Coonan said the backlash she’s received since making the allegations has been severe, but stood by her decision to go public because sending allegedly unsolicited, lewd material is “never OK”.

“I didn’t sleep for over 40 hours (after going public) … I was in tears all day,’ Coonan told the Daily Mail.

“At times I regretted coming forward and wished I kept my mouth shut … but I know I did the right thing.

“He said wanted to see me in heels and kiss my feet.”

Coonan says Patton first contacted her in June last year, and alleges he sent her videos of a sexual nature without her consent. She also alleges Patton “wanted to suck my toes”.

“Even though we exchanged numbers, this was done so under the guise that he would speak to me respectfully,” she said. “It was not an invitation for him to gratify himself sexually to my discomfort.”

Coonan says she has been inundated with messages from social media trolls, who are suggesting she has to share the blame for her interactions with Patton — especially after giving him her phone number.

However, she defended her conduct and her reasons for speaking out.

“This story is bigger than money, I allowed my experience to be shared in the hopes that other women would feel safer to come forward and speak out,” she told the Daily Mail.

“I want nothing more than to see a change in people’s attitudes and for women to be treated with the respect that they deserve.”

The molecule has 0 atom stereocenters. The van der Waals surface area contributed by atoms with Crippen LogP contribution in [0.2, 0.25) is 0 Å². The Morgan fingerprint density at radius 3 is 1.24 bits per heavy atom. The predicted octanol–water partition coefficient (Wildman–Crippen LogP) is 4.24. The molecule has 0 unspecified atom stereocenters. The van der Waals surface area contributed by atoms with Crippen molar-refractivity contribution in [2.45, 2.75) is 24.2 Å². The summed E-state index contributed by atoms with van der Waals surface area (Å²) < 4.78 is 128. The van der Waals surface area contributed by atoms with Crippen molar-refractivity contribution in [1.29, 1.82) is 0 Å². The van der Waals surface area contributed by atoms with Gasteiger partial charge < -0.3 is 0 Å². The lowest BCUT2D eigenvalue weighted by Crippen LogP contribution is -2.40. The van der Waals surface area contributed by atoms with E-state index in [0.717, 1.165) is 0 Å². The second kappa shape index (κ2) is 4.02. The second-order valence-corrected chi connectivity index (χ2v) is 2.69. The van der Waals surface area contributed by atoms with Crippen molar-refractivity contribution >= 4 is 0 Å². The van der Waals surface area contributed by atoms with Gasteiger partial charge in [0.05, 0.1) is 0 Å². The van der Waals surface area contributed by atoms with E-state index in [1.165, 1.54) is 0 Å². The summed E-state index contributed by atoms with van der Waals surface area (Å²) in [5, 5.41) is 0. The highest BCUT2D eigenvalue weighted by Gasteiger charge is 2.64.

Patton, who only joined Hawthorn from GWS ahead of last season, has deleted his social media accounts with the club confirming an investigation by its integrity committee had begun.

On Sunday night Jacqueline Kearton also alleged she was sent photos and videos via social media by Patton, which she did not want.

Kearton told Channel 7: “He just needs to be made an example of so these young guys who are coming up and looking at these older players think they’d better not do that sort of stuff.

“Unfortunately it’s not something that’s uncommon but it makes you feel uncomfortable.”

Hawthorn’s investigation was based around the allegations of another woman.

“Hawthorn Football Club is aware of allegations made on social media regarding the behaviour of Jonathon Patton,” the statement read. “The allegations are of behaviour that does not reflect the values and standards of Hawthorn Football Club.

“As soon as the club became aware of the allegations it addressed the matter with Patton directly and clearly communicated that any behaviour of this nature would not be tolerated.

“The club takes these allegations seriously and has referred the matter to Hawthorn’s Integrity Committee.

“Hawthorn advocates for equality and respect for everyone and demands this same behaviour from all involved with the club.”

Patton was an inaugural member of the GWS Giants side after being the first overall selection in the 2011 AFL National draft.

Injuries, including three knee reconstructions, restricted him to just 89 games over eight seasons but he snared 130 goals before being traded to the Hawks for the 2020 season for a future fourth-round pick.

He played six games for the Hawks in 2020 with three goals.



Source link

Uganda bans social media ahead of presidential election


At 38, Wine is half the age of President Yoweri Museveni and has attracted a large following among young people in a nation where 80 per cent of the population are under 30, rattling the ruling National Resistance Movement party.

Wine is considered the frontrunner among 10 candidates challenging Museveni, the former guerrilla leader who seized power in 1986 and brought stability to a country after the murderous reigns of dictators Milton Obote and Idi Amin.

While security forces have intimidated the opposition at previous elections, the run up to this year’s vote has been especially violent. In November, 54 people were killed as soldiers and police quelled protests after Wine was detained.